Prime Minister Narendra Modi instructed colleagues as well as officials to refrain from any action that would wreck the process of engagement he set in motion with his Pakistan counterpart Nawaz Sharif in Ufa last week. A strong caution was sounded out against any knee-jerk reaction to statements from Pakistan, and it was decided to wait for two days to assess how various stakeholders across the border would respond to the terms of engagements agreed upon in the Russian city, HT has learnt.
Taking a cue from the PM’s directive, sources on Tuesday downplayed comments by Pakistan prime minister’s adviser on national security and foreign affairs Sartaj Aziz on Monday, saying he didn’t say anything which affected the “actionable propositions” agreed upon during talks between Modi and Sharif in Ufa.
They assessed these comments, including a demand for more “evidence and information” on the Mumbai attacks of 2008 and no talks without Kashmir being on the agenda, as aimed at a “domestic audience” and under “certain pressure,” a euphemism for the Pakistan army.
It is learnt that Modi is of the view that India should engage with Pakistan to face the larger threat terrorism poses in the region, especially from the rapid rise of Islamic state (IS). This approach is all the more relevant with the IS threat in Af-Pak region like Afghanistan’s Farah and Nangarhar provinces, which border Iran and Pakistan respectively. The Pakistan army too is concerned about the threat of IS in the region.
At the Ufa talks, Pakistan had pushed for India giving “additional evidence” on Mumbai attack case in the joint media statement, but later two sides agreed to forgo it. Instead, the statement mentioned India getting voice samples of handlers of the 26/11 attack that killed 166 people in 2008 after which New Delhi called off the dialogue process with its western neighbour.
Another significant development at the meeting of the two prime ministers was the decision to keep their foreign offices out of border management issues, leaving it instead to those who directly deal with the matter on the ground.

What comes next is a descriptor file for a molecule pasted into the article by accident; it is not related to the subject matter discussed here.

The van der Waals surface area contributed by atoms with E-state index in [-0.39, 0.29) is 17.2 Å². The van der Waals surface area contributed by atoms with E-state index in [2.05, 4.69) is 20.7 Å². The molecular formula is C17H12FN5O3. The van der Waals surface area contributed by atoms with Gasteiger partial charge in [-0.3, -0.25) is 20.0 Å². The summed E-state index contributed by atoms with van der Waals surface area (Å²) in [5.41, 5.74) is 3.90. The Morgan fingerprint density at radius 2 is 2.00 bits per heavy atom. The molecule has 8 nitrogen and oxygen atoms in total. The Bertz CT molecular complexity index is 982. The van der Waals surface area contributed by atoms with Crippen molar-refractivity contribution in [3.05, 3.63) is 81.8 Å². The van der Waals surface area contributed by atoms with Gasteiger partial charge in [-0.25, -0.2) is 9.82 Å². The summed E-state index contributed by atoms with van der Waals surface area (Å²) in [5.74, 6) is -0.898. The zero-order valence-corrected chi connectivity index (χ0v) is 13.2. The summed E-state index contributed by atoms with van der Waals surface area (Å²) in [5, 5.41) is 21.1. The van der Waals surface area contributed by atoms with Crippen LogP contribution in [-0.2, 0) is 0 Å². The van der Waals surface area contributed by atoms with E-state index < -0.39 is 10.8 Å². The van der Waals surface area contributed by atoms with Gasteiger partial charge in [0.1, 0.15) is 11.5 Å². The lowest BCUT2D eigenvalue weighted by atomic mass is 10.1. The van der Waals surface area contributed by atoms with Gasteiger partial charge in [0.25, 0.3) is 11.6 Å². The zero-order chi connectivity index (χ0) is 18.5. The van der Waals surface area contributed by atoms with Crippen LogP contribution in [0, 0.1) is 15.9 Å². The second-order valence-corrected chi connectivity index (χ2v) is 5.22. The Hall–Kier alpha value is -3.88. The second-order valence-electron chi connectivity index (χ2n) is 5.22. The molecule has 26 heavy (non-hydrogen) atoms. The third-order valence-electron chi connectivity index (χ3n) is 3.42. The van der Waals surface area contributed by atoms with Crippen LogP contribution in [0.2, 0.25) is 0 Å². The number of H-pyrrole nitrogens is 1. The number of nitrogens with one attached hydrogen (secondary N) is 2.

Of the five outcomes of the meeting, three suggestions — meeting between national security advisers, meeting between directors general of the BSF and Pakistan Rangers followed by a meeting of Directors General of Military Operations (DGMOs) and facilitating religious tourism — came from the Pakistan side.
The release of fishermen from each other’s jails and expediting the 26/11 trial were mooted by the Indian side.
Sources said Modi had also seen the joint media statement, and it was the Indian prime minister who suggested the two sides having a common statement. Sources said “it was a mix and match approach” that was reflected in comments made by Aziz. The Pakistan leader, they said, was mixing the stated policy on Pakistan on various issues including Jammu & Kashmir and the outcomes at Ufa.
On Pakistan’s comment that the voice sample of Mumbai attack handler Lakhvi is not likely to be provided to India as agreed to in talks between the two prime ministers, sources indicated this matter would come up at the NSA meet. The joint media statement, sources said, was like a summary of what was actually said and agreed upon at the meeting and it was prepared with great rapidity, adding that it was signed by the Pakistani side. The two sides would go by this document as the template of agreement. They said the Lakhvi issue was raised forcefully and used as a metaphor to indicate India’s seriousness about action against Mumbai attacks mastermind Hafiz Saeed.
Sources then said the 60-minute meet had both sides raising all issues of concerns, including Balochistan by Pakistan and the China-Pakistan economic corridor that runs through Pakistan-occupied Kashmir by India. They said the impression that there was no communication between the two sides for long was wrong as the two prime ministers have spoken over phone on a number of occasions.